By Katie Lannan
BOSTON — A local lawmaker’s push to create a cooling-off period before legislators can be employed by the casino industry led to a heated argument on the Senate floor Tuesday.
In the second day of Senate debate on a bill that would legalize casino gambling in Massachusetts, Sen. Jamie Eldridge proposed an amendment that would have prohibited legislators from getting a job with any gambling business for five years after leaving office.
Eldridge, the Acton Democrat, who represents Shirley, said this measure is crucial to prevent any appearance of conflict of interest, but some senators argued that lawmakers would take advantage of their position if no restrictions were in place, leading to increased cynicism among voters.
“One of the problems we have as legislators is to improve the perception of us without throwing ourselves and our colleagues and the government and democracy under the bus,” said Sen. Stanley Rosenberg, D-Amherst.
Eldridge said a cooling-off period would keep the public from thinking legislators sought to profit from the legalization of casinos.
“This is an economic development bill for the people of the commonwealth,” he said. “This is not an economic development bill for legislators.”
Some senators said that although they support the idea of a cooling-off period, they took offense at Eldridge’s reasoning.
“To have an implication that we are not people of
intelligence, integrity and commitment troubles me deeply,” said Sen. Stephen Brewer, D-Barre, chairman of the Senate Ways and Means Committee.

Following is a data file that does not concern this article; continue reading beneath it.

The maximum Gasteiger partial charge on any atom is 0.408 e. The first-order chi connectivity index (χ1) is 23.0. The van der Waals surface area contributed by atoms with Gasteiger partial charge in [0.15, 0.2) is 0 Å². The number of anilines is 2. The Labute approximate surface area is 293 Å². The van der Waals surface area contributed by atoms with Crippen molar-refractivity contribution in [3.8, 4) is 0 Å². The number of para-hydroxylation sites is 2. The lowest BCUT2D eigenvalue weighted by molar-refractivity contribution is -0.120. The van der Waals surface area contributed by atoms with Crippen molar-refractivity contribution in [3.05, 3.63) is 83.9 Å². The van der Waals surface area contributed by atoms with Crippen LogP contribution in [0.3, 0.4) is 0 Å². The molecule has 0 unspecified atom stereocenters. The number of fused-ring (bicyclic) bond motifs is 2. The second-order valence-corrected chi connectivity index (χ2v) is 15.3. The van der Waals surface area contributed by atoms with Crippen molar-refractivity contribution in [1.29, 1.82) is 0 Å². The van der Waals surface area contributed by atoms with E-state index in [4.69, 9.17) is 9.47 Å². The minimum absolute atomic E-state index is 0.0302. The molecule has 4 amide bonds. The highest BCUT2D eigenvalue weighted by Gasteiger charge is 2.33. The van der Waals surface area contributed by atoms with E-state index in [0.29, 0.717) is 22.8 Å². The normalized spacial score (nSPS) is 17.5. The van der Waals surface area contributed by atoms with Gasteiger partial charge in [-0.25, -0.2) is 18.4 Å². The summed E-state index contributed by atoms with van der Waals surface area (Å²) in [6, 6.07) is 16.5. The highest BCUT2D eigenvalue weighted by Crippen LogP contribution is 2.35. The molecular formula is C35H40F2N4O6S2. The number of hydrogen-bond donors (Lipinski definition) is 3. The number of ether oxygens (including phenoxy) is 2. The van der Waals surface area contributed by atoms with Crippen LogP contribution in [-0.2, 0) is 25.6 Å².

Sen. Gale Candaras, D-Wilbraham, dismissed Eldridge’s amendment as “just plain wrong-thinking,” though she later voted in favor of a modified version of the amendment.
Eldridge said the problem he was looking to solve was not a lack of integrity within the Legislature, but a lack of public faith.
“I know that each of us works hard each and every day, but the problem is the perception,” he said.
After about 20 minutes of passionate debate, Senate President Therese Murray called for a closed Democratic caucus, in which the limit on legislators taking gambling-industry jobs was reduced to one year from the original five years.
The redrafted amendment passed on a roll-call vote of 36-1, with Sen. Michael Rodrigues, D-Westport, voting against it. Changes to the amendment were not read before the vote.
The Senate rejected three other Eldridge amendments, including one that would have created a similar cooling-off period for gaming-commission members and one that would have required casinos to provide their employees with health-care benefits.
Debate on the gambling bill will resumeTuesday.